Deakin University

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Barriers to and Facilitators of Digital Health Among Culturally and Linguistically Diverse Populations: Qualitative Systematic Review

journal contribution
posted on 2023-03-21, 23:11 authored by L Whitehead, Jason Talevski, F Fatehi, A Beauchamp
BACKGROUND: Health care systems have become increasingly more reliant on patients' ability to navigate the digital world. However, little research has been conducted on why some communities are less able or less likely to successfully engage with digital health technologies (DHTs), particularly among culturally and linguistically diverse (CaLD) populations. OBJECTIVE: This systematic review aimed to determine the barriers to and facilitators of interacting with DHTs from the perspectives of CaLD population groups, including racial or ethnic minority groups, immigrants and refugees, and Indigenous or First Nations people. METHODS: A systematic review and thematic synthesis of qualitative studies was conducted. Peer-reviewed literature published between January 2011 and June 2022 was searched across 3 electronic databases. Terms for digital health were combined with terms for cultural or linguistic diversity, ethnic minority groups, or Indigenous and First Nations people and terms related to barriers to accessing digital technologies. A qualitative thematic synthesis was conducted to identify descriptive and analytical themes of barriers to and facilitators of interacting with DHTs. Quality appraisal was performed using the Mixed Methods Appraisal Tool. RESULTS: Of the 1418 studies identified in the electronic search, a total of 34 (2.4%) were included in this review. Half of the included studies (17/34, 50%) were conducted in the United States. There was considerable variation in terms of the CaLD backgrounds of the participants. In total, 26% (9/34) of the studies focused on Indigenous or First Nations communities, 41% (14/34) were conducted among ethnic minority populations, 15% (5/34) of the studies were conducted among immigrants, and 18% (6/34) were conducted in refugee communities. Of the 34 studies, 21 (62%) described the development or evaluation of a digital health intervention, whereas 13 (38%) studies did not include an intervention but instead focused on elucidating participants' views and behaviors in relation to digital health. From the 34 studies analyzed, 18 descriptive themes were identified, each describing barriers to and facilitators of interacting with DHTs, which were grouped into 7 overarching analytical themes: using technology, design components, language, culture, health and medical, trustworthiness, and interaction with others. CONCLUSIONS: This study identified several analytic and descriptive themes influencing access to and uptake of DHTs among CaLD populations, including Indigenous and First Nations groups. We found that cultural factors affected all identified themes to some degree and that cultural and linguistic perspectives should be considered in the design and delivery of DHTs, with this best served through the inclusion of the target communities at all stages of development. This may improve the potential of DHTs to be more acceptable, appropriate, and accessible to population groups currently at risk of not obtaining the full benefits of digital health.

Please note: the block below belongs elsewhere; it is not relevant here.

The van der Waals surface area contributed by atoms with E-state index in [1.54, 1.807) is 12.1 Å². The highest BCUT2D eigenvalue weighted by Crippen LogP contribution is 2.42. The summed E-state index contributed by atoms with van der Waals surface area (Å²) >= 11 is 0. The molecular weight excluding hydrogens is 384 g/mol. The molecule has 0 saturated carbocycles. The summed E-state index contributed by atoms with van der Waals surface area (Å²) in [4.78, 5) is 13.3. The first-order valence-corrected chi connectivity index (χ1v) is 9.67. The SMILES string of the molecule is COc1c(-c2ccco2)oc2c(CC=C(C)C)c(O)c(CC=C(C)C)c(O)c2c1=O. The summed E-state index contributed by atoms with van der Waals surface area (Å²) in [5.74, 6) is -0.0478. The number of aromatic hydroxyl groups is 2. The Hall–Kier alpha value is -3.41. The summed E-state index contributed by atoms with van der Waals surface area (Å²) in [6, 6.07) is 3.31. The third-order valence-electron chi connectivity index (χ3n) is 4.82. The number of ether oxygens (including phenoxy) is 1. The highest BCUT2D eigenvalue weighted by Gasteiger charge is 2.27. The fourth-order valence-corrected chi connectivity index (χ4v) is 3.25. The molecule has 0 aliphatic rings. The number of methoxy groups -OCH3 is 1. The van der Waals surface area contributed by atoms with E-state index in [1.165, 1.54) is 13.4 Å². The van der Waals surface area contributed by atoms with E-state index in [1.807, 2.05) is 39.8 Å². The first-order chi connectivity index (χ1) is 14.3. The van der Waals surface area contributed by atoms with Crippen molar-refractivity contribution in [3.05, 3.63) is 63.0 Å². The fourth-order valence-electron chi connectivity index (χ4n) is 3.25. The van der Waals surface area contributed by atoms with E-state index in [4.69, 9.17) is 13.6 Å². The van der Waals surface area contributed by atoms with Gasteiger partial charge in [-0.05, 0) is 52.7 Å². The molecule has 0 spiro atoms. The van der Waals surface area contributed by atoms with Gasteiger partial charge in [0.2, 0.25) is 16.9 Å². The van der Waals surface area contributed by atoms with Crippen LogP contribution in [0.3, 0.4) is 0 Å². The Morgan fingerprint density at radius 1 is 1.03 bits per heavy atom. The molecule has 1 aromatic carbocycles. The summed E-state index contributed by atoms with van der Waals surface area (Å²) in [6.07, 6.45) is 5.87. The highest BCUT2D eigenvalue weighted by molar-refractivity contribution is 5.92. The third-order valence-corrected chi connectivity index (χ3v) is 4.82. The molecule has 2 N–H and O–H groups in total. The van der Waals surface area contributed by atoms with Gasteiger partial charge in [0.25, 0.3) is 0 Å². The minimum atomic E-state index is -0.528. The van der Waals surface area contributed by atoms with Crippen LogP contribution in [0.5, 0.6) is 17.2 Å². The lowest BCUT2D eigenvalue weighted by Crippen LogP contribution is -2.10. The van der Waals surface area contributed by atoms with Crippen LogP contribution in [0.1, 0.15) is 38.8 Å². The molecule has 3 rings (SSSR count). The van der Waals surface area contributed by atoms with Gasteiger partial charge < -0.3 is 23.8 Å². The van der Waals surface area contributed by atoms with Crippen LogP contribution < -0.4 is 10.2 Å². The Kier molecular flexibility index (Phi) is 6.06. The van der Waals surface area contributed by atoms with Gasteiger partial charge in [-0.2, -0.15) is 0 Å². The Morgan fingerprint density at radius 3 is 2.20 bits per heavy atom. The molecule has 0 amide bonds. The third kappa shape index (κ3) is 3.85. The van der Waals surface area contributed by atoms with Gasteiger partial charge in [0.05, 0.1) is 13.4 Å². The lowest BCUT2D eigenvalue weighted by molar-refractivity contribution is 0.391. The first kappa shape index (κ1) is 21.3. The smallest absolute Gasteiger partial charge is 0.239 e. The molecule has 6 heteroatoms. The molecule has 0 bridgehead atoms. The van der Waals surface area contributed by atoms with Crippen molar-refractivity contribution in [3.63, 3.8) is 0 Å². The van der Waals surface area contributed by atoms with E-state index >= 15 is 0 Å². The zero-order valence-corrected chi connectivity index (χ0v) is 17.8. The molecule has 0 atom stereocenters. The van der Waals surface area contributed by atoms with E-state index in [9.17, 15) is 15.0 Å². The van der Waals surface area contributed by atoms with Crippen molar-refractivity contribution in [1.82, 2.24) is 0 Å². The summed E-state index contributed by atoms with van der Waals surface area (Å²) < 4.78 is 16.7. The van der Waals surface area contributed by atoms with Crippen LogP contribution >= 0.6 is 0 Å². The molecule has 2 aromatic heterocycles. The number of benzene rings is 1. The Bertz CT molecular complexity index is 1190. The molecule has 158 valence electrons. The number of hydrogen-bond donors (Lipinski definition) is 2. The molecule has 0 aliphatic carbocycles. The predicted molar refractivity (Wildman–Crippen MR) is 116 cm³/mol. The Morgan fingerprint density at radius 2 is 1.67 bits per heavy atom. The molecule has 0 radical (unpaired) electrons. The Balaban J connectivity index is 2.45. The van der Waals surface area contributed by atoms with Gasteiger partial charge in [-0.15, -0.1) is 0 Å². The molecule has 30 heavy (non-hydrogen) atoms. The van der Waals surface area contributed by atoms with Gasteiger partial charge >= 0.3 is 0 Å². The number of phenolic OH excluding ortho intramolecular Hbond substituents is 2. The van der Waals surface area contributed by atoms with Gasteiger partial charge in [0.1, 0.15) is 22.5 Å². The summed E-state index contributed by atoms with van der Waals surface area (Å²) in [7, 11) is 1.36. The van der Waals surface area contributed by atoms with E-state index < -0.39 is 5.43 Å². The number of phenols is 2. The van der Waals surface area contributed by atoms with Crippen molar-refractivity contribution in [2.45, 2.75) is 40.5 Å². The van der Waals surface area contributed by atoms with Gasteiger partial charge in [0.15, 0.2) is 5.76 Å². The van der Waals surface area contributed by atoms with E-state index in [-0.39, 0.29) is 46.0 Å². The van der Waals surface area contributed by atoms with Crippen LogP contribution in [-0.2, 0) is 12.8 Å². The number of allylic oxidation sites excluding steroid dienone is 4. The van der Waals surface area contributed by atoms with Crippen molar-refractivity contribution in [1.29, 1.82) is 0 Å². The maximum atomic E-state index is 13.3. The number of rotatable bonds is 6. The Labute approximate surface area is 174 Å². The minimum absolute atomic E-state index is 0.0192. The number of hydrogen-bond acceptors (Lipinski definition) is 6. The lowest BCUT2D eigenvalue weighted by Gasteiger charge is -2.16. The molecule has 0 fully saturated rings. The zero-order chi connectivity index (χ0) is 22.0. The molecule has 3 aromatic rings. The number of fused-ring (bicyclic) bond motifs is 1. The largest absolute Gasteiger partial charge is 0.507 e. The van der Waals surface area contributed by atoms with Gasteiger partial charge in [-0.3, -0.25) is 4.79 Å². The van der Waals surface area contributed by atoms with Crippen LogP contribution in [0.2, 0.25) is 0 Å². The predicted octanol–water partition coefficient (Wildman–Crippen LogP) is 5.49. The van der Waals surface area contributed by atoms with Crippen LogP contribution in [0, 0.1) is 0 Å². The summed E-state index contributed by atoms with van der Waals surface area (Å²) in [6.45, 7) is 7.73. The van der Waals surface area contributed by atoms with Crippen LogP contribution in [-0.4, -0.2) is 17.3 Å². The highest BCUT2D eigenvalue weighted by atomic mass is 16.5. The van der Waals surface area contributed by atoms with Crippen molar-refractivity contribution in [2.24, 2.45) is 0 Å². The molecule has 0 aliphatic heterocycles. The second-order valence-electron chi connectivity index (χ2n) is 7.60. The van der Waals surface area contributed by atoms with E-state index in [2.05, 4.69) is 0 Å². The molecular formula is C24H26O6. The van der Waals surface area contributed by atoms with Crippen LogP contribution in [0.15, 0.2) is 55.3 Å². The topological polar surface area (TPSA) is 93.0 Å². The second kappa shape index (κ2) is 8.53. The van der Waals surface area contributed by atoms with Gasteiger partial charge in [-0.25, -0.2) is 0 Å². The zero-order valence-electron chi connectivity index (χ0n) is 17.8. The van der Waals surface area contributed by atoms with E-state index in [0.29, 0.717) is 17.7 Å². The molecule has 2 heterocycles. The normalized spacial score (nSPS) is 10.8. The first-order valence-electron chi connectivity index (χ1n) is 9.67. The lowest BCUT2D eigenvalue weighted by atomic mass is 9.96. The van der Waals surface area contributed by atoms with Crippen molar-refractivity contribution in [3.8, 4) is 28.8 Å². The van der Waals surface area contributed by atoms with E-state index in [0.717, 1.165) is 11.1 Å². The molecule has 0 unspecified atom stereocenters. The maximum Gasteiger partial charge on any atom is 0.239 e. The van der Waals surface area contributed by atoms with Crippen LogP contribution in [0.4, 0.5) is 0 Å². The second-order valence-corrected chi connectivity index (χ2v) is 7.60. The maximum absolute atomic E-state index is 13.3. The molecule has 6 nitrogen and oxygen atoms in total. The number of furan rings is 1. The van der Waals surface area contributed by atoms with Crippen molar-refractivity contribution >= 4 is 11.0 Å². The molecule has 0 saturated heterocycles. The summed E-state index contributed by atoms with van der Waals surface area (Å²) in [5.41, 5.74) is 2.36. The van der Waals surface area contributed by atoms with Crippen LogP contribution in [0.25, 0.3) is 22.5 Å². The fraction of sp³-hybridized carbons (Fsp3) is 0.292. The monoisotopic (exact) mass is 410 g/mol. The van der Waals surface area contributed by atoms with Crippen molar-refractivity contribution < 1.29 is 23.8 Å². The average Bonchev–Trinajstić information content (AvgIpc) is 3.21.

Journal of medical Internet research














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